This lesson was… odd. For the first time I’ve got nothing really new to report: no second drill steps, no new dagger exercise, no new sword guards. Does that mean we were bored this week? Far from it! This was about the most difficult lesson yet.
When I said “nothing really new”, I meant “really new” in the sense of a new action (like an attack or a way of defending), but instead of learning a new action we were taught a new approach to old actions. This new approach became the lesson’s theme, something that would tie everything we did together. Each exercise we did was, in theory, done with this approach in mind, but in practice I’m still struggling to learn those exercises – focusing on an entirely new thing while doing them was a bit much.
What is this “new approach”? The answer: “Guiding energy.” It’s every bit as weird as it sounds.
At the beginning of the lesson we’re explained that energy never appears from nothing, nor does it disappear. When we lift a sword we expend energy, and that energy turns into the sword’s movement. The same applies in unarmed combat: we push someone, and the energy we lose makes that someone fall. This falling someone will then wish he had paid more attention when he was taught how to guide energy.
The teacher explains that it’s possible to avoid falling from the push: you need to guide the energy your opponent is thrusting into you to the ground. To do this you have to make a clear path for that energy from wherever it’s entering you to the earth, and this you do by making tiny adjustments in your bone and muscle structure. If you don’t do this successfully the energy will “leak out” from some point of your body and you’ll either be moved or risk injury. (Your opponent can use this fact to break your arm.)
But there’s a problem: even though our teacher shows us how this is done in practice, the changes he makes to his structure are far too subtle for us to see. We’ll just have to try it for ourselves, and keep on trying until we get it right. (Spoiler: I haven’t got it right yet.)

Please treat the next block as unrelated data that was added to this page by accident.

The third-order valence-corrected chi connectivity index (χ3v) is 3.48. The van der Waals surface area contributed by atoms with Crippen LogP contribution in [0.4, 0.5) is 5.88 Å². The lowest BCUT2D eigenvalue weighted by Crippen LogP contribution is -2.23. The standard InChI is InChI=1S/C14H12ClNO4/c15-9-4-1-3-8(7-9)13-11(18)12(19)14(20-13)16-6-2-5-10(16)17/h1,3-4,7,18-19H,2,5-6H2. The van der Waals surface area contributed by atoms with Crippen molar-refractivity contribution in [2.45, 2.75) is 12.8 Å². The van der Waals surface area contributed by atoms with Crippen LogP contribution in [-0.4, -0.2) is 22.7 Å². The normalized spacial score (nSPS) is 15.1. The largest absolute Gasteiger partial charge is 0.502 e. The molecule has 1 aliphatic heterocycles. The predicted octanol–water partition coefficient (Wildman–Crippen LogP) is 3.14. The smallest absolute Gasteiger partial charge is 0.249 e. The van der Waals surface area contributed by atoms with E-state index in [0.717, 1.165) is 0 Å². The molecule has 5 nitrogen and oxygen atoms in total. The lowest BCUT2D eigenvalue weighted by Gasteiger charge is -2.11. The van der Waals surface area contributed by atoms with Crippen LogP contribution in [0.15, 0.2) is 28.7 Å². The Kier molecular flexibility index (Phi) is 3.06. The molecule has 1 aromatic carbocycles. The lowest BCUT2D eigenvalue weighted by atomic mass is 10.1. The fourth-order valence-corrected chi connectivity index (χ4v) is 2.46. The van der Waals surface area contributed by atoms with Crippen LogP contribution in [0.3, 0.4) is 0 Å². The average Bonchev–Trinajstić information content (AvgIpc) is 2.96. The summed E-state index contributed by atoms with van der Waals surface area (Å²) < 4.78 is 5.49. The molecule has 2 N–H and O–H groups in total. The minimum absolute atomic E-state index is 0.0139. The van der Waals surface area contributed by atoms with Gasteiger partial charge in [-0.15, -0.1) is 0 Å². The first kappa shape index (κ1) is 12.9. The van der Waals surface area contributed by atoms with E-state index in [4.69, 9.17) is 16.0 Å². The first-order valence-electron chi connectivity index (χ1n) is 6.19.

We start by practicing this unarmed in pairs. One of us takes the posta longa position while the other pushes the outstretched arm. We stand so for a while and I try to observe where the energy is going. I notice that my shoulder is threatening to give in to my opponent, so I know that’s where the energy is leaking. I try twitching and adjusting my position like I was told, but it doesn’t seem to be doing much. After a while I give up and let my pair have a go.
Soon (too soon) we move on to dagger and sword exercises, and applying this approach becomes even more difficult. How do you tell how the energy is moving across your sword, since you haven’t got any nerves there to tell you? Don’t ask me, I’m already totally confused.
I’ve done my best to explain what this lesson included, but I have to confess that most of this is totally baffling to me. At the end of the lesson my head is spinning. I resolve to keep what I’ve heard this week in mind and remind myself of it now and then, but also to move on and not worry too much about learning this yet. This is advanced stuff and can take years to master.
Next week comes the last lesson of the beginner’s course. These past seven weeks have gone by in a flash, but at the same time it feels like it has been months. (And it certainly has taken months to write all of this down.)